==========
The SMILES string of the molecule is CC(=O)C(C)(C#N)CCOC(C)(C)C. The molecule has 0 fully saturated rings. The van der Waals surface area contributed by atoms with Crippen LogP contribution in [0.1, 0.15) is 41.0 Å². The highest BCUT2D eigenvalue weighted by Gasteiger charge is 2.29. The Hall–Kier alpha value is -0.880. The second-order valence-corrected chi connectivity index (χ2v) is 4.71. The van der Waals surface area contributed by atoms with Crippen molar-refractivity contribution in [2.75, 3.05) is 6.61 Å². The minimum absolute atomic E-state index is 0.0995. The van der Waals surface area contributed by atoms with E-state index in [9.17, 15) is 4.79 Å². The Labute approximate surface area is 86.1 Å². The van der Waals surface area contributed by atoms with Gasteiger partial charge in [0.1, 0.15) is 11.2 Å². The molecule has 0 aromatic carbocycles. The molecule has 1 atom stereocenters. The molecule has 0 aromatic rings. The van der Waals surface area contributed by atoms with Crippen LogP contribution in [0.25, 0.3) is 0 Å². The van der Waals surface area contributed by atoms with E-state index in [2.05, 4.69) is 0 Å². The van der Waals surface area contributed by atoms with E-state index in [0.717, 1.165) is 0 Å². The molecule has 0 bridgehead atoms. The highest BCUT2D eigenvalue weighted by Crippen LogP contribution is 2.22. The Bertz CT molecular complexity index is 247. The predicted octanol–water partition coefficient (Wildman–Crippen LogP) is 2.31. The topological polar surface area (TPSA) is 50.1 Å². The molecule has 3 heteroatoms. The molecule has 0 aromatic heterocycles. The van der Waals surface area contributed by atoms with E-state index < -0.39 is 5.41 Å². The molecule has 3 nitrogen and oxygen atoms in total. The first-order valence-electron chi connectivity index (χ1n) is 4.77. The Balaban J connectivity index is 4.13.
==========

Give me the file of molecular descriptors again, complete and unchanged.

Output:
The SMILES string of the molecule is CC(=O)C(C)(C#N)CCOC(C)(C)C. The molecule has 0 fully saturated rings. The van der Waals surface area contributed by atoms with Crippen LogP contribution in [0.1, 0.15) is 41.0 Å². The highest BCUT2D eigenvalue weighted by Gasteiger charge is 2.29. The Hall–Kier alpha value is -0.880. The second-order valence-corrected chi connectivity index (χ2v) is 4.71. The van der Waals surface area contributed by atoms with Crippen molar-refractivity contribution in [2.75, 3.05) is 6.61 Å². The minimum absolute atomic E-state index is 0.0995. The van der Waals surface area contributed by atoms with E-state index in [9.17, 15) is 4.79 Å². The Labute approximate surface area is 86.1 Å². The van der Waals surface area contributed by atoms with Gasteiger partial charge in [0.1, 0.15) is 11.2 Å². The molecule has 0 aromatic carbocycles. The molecule has 1 atom stereocenters. The molecule has 0 aromatic rings. The van der Waals surface area contributed by atoms with Crippen LogP contribution in [0.25, 0.3) is 0 Å². The van der Waals surface area contributed by atoms with E-state index in [2.05, 4.69) is 0 Å². The van der Waals surface area contributed by atoms with E-state index in [0.717, 1.165) is 0 Å². The molecule has 0 bridgehead atoms. The highest BCUT2D eigenvalue weighted by Crippen LogP contribution is 2.22. The Bertz CT molecular complexity index is 247. The predicted octanol–water partition coefficient (Wildman–Crippen LogP) is 2.31. The topological polar surface area (TPSA) is 50.1 Å². The molecule has 3 heteroatoms. The molecule has 0 aromatic heterocycles. The van der Waals surface area contributed by atoms with E-state index < -0.39 is 5.41 Å². The molecule has 3 nitrogen and oxygen atoms in total. The first-order valence-electron chi connectivity index (χ1n) is 4.77. The Balaban J connectivity index is 4.13.